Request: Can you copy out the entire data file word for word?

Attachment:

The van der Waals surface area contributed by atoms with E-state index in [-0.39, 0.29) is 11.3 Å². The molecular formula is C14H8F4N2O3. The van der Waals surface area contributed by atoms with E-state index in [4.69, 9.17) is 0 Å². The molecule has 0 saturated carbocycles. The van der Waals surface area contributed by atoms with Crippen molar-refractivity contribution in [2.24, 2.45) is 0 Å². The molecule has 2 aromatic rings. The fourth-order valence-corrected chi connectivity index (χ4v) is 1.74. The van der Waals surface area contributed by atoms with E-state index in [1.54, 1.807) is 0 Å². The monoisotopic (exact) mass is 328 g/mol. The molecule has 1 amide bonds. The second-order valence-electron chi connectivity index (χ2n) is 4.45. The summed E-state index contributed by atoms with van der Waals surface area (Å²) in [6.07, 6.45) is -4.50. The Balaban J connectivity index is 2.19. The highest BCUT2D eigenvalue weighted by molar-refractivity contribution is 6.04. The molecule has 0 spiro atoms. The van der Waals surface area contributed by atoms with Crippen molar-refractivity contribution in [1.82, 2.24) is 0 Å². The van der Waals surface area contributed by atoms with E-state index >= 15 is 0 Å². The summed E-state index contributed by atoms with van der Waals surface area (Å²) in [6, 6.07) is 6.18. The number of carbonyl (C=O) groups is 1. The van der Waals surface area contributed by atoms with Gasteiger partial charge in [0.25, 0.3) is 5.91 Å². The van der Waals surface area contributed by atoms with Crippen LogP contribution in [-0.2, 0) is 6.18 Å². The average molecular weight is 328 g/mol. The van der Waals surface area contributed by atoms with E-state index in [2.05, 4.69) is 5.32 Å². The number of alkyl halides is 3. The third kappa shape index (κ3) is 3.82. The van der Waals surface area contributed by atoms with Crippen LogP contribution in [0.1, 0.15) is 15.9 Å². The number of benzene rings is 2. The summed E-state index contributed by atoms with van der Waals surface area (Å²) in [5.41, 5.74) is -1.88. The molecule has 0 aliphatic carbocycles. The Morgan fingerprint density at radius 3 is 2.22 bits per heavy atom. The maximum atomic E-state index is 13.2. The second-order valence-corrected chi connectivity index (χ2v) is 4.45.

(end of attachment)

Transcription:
The van der Waals surface area contributed by atoms with E-state index in [-0.39, 0.29) is 11.3 Å². The molecular formula is C14H8F4N2O3. The van der Waals surface area contributed by atoms with E-state index in [4.69, 9.17) is 0 Å². The molecule has 0 saturated carbocycles. The van der Waals surface area contributed by atoms with Crippen molar-refractivity contribution in [2.24, 2.45) is 0 Å². The molecule has 2 aromatic rings. The fourth-order valence-corrected chi connectivity index (χ4v) is 1.74. The van der Waals surface area contributed by atoms with E-state index in [1.54, 1.807) is 0 Å². The monoisotopic (exact) mass is 328 g/mol. The molecule has 1 amide bonds. The second-order valence-electron chi connectivity index (χ2n) is 4.45. The summed E-state index contributed by atoms with van der Waals surface area (Å²) in [6.07, 6.45) is -4.50. The Balaban J connectivity index is 2.19. The highest BCUT2D eigenvalue weighted by molar-refractivity contribution is 6.04. The molecule has 0 spiro atoms. The van der Waals surface area contributed by atoms with Crippen molar-refractivity contribution in [1.82, 2.24) is 0 Å². The van der Waals surface area contributed by atoms with E-state index >= 15 is 0 Å². The summed E-state index contributed by atoms with van der Waals surface area (Å²) in [6, 6.07) is 6.18. The number of carbonyl (C=O) groups is 1. The van der Waals surface area contributed by atoms with Gasteiger partial charge in [0.25, 0.3) is 5.91 Å². The van der Waals surface area contributed by atoms with Crippen LogP contribution in [-0.2, 0) is 6.18 Å². The average molecular weight is 328 g/mol. The van der Waals surface area contributed by atoms with E-state index in [2.05, 4.69) is 5.32 Å². The number of alkyl halides is 3. The third kappa shape index (κ3) is 3.82. The van der Waals surface area contributed by atoms with Crippen LogP contribution in [0.1, 0.15) is 15.9 Å². The number of benzene rings is 2. The summed E-state index contributed by atoms with van der Waals surface area (Å²) in [5.41, 5.74) is -1.88. The molecule has 0 aliphatic carbocycles. The Morgan fingerprint density at radius 3 is 2.22 bits per heavy atom. The maximum atomic E-state index is 13.2. The second-order valence-corrected chi connectivity index (χ2v) is 4.45.